A new video purporting to show British war photographer John Cantlie has appeared online in which he mocks US President Barack Obama.
It is the first time in more than a year that Mr Cantlie, captured by Islamic State in Syria in 2012, has been seen alive.
The photojournalist, who has fronted a series of videos for IS while a hostage, appears gaunt as he ridicules US attempts to destroy the terrorist group.
His supporters swiftly dismissed the film, which is dated Saturday but has not been verified, saying: "His words are not those of a free man." They also questioned when it was made.
The Foreign Office said it was "looking at the contents of this latest propaganda video".
The clip, which first appeared on Twitter, shows the journalist clad in black as he walks around a bomb-damaged building he claims is in the northern Iraqi city of Mosul.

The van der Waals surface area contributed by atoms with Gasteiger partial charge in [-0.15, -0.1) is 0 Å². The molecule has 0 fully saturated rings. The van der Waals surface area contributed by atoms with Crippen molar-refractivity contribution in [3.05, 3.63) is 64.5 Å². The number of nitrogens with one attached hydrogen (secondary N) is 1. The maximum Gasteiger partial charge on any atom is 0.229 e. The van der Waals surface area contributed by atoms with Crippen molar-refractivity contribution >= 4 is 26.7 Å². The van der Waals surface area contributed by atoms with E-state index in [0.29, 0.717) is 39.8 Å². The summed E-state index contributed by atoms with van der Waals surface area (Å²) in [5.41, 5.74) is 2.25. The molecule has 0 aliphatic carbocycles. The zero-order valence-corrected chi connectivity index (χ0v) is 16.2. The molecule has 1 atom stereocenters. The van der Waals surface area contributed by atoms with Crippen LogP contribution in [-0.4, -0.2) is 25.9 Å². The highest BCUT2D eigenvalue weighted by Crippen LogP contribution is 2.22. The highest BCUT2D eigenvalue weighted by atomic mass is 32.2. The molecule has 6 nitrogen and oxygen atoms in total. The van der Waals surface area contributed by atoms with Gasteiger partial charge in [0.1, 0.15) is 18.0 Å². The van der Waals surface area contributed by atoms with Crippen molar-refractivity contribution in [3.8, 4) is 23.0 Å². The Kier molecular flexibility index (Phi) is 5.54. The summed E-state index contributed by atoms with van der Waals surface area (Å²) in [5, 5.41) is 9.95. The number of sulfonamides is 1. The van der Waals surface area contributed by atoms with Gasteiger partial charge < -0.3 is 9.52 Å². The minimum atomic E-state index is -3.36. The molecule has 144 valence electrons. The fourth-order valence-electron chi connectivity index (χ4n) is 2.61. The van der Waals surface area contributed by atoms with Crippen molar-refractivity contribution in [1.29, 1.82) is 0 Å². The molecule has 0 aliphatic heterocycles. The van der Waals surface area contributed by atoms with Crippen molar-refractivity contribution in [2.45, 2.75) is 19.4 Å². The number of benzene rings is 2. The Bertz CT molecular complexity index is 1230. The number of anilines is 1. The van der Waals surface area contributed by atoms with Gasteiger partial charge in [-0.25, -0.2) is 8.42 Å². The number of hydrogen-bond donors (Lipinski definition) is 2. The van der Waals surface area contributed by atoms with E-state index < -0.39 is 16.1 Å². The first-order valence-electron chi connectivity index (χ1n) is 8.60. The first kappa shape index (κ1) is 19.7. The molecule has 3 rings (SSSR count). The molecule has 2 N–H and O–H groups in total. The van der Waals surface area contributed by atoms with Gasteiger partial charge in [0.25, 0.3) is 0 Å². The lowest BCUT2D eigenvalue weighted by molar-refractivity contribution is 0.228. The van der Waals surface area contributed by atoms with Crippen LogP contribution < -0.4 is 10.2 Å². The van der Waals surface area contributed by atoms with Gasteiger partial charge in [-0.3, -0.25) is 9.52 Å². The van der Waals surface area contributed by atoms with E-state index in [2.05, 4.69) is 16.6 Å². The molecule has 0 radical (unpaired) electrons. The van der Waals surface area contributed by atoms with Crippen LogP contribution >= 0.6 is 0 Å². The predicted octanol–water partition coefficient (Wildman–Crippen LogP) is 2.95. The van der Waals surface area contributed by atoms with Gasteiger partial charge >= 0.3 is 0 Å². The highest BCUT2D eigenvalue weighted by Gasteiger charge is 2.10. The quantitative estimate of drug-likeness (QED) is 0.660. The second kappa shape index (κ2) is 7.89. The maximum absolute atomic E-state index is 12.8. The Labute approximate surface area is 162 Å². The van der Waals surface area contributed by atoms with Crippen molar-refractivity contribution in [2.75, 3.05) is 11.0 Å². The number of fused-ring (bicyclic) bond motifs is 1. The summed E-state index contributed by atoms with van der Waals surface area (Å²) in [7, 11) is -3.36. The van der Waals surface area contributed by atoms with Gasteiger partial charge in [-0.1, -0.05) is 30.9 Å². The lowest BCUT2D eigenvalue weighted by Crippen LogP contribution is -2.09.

Filmed in daylight, Mr Cantlie is stood beside a road busy with traffic and a number of people can be seen walking by in the background.
Addressing the camera as if presenting a television programme, he says: "After 20 months and 5 billion dollars, America has successfully destroyed an Islamic State media kiosk.
"If this is what Obama meant about degrading and ultimately destroying Isis, he's clearly got a long way to go yet.
"And you know what's really just amazing, given the amount of money that America is spending on this war, it would go to the effort of destroying a small shack like this, in the middle of Mosul."
He suggests the kiosk, which cost 50 dollars (£35), to build was targeted because the US is "bankrupt of intelligence" on IS targets.
Mr Cantlie's skills as a journalist have been exploited by IS in an attempt to lend credibility to propaganda films, including a series titled Lend Me Your Ears.
The last was released in November 2014.
Journalist Hala Jaber tweeted: "Worth remembering that whatever #John_Cantlie says, he is & remains a hostage and that his words are not those of a free man."
Mr Cantlie's sister Jessica has previously appealed for "direct contact" with the militants holding him. His father Paul, 80, died from complications following pneumonia in 2014.